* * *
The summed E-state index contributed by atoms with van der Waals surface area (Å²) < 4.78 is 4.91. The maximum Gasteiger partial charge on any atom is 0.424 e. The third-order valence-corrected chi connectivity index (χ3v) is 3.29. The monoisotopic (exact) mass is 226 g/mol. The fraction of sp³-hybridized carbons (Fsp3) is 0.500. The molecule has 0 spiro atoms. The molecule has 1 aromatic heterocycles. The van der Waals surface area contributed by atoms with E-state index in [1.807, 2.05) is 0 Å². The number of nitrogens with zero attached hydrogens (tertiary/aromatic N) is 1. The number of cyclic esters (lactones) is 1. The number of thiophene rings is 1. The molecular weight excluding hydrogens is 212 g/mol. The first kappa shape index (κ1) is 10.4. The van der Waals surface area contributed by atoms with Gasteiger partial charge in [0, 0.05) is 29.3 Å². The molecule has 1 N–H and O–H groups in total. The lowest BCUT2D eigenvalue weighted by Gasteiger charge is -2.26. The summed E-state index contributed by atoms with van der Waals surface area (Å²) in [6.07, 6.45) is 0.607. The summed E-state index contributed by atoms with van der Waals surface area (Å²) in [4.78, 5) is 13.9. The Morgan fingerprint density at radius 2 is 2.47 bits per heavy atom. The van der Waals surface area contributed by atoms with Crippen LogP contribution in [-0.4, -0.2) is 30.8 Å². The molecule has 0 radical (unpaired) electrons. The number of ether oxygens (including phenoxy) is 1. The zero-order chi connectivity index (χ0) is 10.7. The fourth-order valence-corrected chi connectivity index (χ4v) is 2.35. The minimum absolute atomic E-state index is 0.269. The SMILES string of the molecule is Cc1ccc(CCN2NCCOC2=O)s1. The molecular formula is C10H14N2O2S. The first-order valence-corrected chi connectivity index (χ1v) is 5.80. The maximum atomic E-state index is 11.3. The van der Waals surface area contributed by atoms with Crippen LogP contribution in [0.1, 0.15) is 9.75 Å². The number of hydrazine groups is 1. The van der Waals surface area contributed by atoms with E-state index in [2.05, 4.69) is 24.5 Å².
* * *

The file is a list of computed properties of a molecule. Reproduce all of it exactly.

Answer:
The summed E-state index contributed by atoms with van der Waals surface area (Å²) < 4.78 is 4.91. The maximum Gasteiger partial charge on any atom is 0.424 e. The third-order valence-corrected chi connectivity index (χ3v) is 3.29. The monoisotopic (exact) mass is 226 g/mol. The fraction of sp³-hybridized carbons (Fsp3) is 0.500. The molecule has 0 spiro atoms. The molecule has 1 aromatic heterocycles. The van der Waals surface area contributed by atoms with E-state index in [1.807, 2.05) is 0 Å². The number of nitrogens with zero attached hydrogens (tertiary/aromatic N) is 1. The number of cyclic esters (lactones) is 1. The number of thiophene rings is 1. The molecular weight excluding hydrogens is 212 g/mol. The first kappa shape index (κ1) is 10.4. The van der Waals surface area contributed by atoms with Gasteiger partial charge in [0, 0.05) is 29.3 Å². The molecule has 1 N–H and O–H groups in total. The lowest BCUT2D eigenvalue weighted by Gasteiger charge is -2.26. The summed E-state index contributed by atoms with van der Waals surface area (Å²) in [6.07, 6.45) is 0.607. The summed E-state index contributed by atoms with van der Waals surface area (Å²) in [4.78, 5) is 13.9. The Morgan fingerprint density at radius 2 is 2.47 bits per heavy atom. The van der Waals surface area contributed by atoms with Crippen LogP contribution in [-0.4, -0.2) is 30.8 Å². The molecule has 0 radical (unpaired) electrons. The number of ether oxygens (including phenoxy) is 1. The zero-order chi connectivity index (χ0) is 10.7. The fourth-order valence-corrected chi connectivity index (χ4v) is 2.35. The minimum absolute atomic E-state index is 0.269. The SMILES string of the molecule is Cc1ccc(CCN2NCCOC2=O)s1. The molecular formula is C10H14N2O2S. The first-order valence-corrected chi connectivity index (χ1v) is 5.80. The maximum atomic E-state index is 11.3. The van der Waals surface area contributed by atoms with Crippen LogP contribution in [0.1, 0.15) is 9.75 Å². The number of hydrazine groups is 1. The van der Waals surface area contributed by atoms with E-state index in [2.05, 4.69) is 24.5 Å².